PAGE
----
GaAs is a well-known material for the fabrication of semiconductorheterostructures, and InAs quantum dots are easily grown on the GaAs substrate. Therefore, this AFM-based oxidation process is directly applicable to the development of nanoscaled semiconductor devices. We are now trying to achieve the positioning of InAs quantum dots by using AFM-oxidized patterned GaAs substrates.

For more information



Satoshi KAWATA

Professor, Applied Physics, Graduate School of
Engineering, Osaka University
and Chief Scientist, Nanophotonics Laboratory,
The Institute of Physical and Chemical Research (RIKEN)

Beyond the diffraction limit
Photonics explores the nano world

The world's smallest bull, which will appear in next year's Guinness Book of World Records, is 8 mm in length and 5mm in height. The legs, horns, and the tail are so small as to be beyond the diffraction limit and can not be imaged by visible light. The bull's body is made from photopolymerizable resin, a polymer that solidifies by absorption of light. Prof. Kawata has developed a nanophotonics method to manipulate nanoscale structures using an ultrafast femtosecond laser of several
hundred nm wavelength.

When photons are strongly confined both temporally and spatially, two photons can simultaneously excite an electron in a target. The femtosecond laser has made this strong confinement possible. A 1kW peak power femtosecond laser compresses energy into a 100fs pulse so that strong confinement is achieved with an exposure of only 1mW near infrared light for 10ns. When this compressed pulse meets the resin target, the multiphoton process is confined to the region of high
photon density and solidification occurs only at the focal point. Nanodevices can be developed from this new method, completely different from the conventional method of "cutting". The micro-bull is proof indeed.

Femtosecond lasers have also proved to be very powerful as a tool for biology. Since a cell is transparent, a femtosecond laser beam can propagate through the interior of a cell without damaging the surface and manipulate only the subcellular organelles at the focal point. Photonics is becoming indispensable in the field of biology, as well as the more conventional semiconductor applications.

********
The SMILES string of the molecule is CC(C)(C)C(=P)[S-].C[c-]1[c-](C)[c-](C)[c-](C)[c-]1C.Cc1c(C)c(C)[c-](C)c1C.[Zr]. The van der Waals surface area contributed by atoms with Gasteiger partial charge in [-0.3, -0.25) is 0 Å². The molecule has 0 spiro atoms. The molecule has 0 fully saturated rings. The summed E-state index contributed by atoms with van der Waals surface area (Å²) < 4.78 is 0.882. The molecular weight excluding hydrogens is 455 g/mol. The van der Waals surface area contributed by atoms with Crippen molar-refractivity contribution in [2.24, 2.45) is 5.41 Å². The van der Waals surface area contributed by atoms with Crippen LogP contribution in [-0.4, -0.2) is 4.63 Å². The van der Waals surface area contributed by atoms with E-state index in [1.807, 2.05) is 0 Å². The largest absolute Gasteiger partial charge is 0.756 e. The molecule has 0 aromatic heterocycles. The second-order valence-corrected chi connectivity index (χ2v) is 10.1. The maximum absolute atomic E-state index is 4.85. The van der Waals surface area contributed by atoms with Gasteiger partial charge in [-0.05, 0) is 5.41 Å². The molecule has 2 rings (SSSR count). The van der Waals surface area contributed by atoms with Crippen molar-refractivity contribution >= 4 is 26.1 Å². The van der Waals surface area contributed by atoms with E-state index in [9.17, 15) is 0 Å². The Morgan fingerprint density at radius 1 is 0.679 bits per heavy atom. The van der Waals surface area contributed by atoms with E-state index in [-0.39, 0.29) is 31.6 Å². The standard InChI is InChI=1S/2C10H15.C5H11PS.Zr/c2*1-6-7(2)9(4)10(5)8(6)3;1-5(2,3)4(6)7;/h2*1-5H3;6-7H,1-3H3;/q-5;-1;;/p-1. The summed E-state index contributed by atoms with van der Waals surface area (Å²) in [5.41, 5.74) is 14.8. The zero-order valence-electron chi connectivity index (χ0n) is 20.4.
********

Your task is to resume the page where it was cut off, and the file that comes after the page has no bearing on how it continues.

Another field of photonics research that Prof. Kawata is active in is the optical near-field. He has observed DNA and carbon nanotubes by near-field microscopy based on Raman scattering where the light spectra is shifted by molecular vibrations in the sample. The ability to simultaneously observe and analyse the sample is one primary aim of photonics. Prof. Kawata aims to develop optical microscopy that can observe the vibrations of single molecules. "I am still in the world of 10nm; I intend to go into the world smaller than 1nm to really see what is there. I intend to observe DNA in its natural state, without cutting or using chemical preparations. I have the ideas for how to get there and I think I will be able to reach it within a few years."

Prof. Kawata has been the Director of the Handai Frontier Research Center (FRC) at Osaka University since October 2001. The FRC has established the e-learning nano-engineering program within FRe-University for people who are now working in related fields. "Those with science or engineering degrees have never taken nanotechnology class at university before, and even people with non-science or engineering degrees can now learn nanotechnology. Take DNA as an example; it cannot be categorized precisely as biology, chemistry or physics. Nanotechnology explores not just a single field but a combination of cutting-edge science." Along with pursuing great advances in science, he also realizes the necessity of bringing
nanotechnology to the wider society.

(Interviewer: Kuniko Ishiguro, Cosmopia Inc.)

For more information

Takaaki KOGA

Researcher, Precursory Research for Embryonic Science and Technology (PRESTO), Japan Science and Technology Agency (JST) and Visiting Scientist, Materials Science Research Laboratory, NTT Basic Research Laboratories

Control and applications of novel spin
properties found in
semiconducting nano structures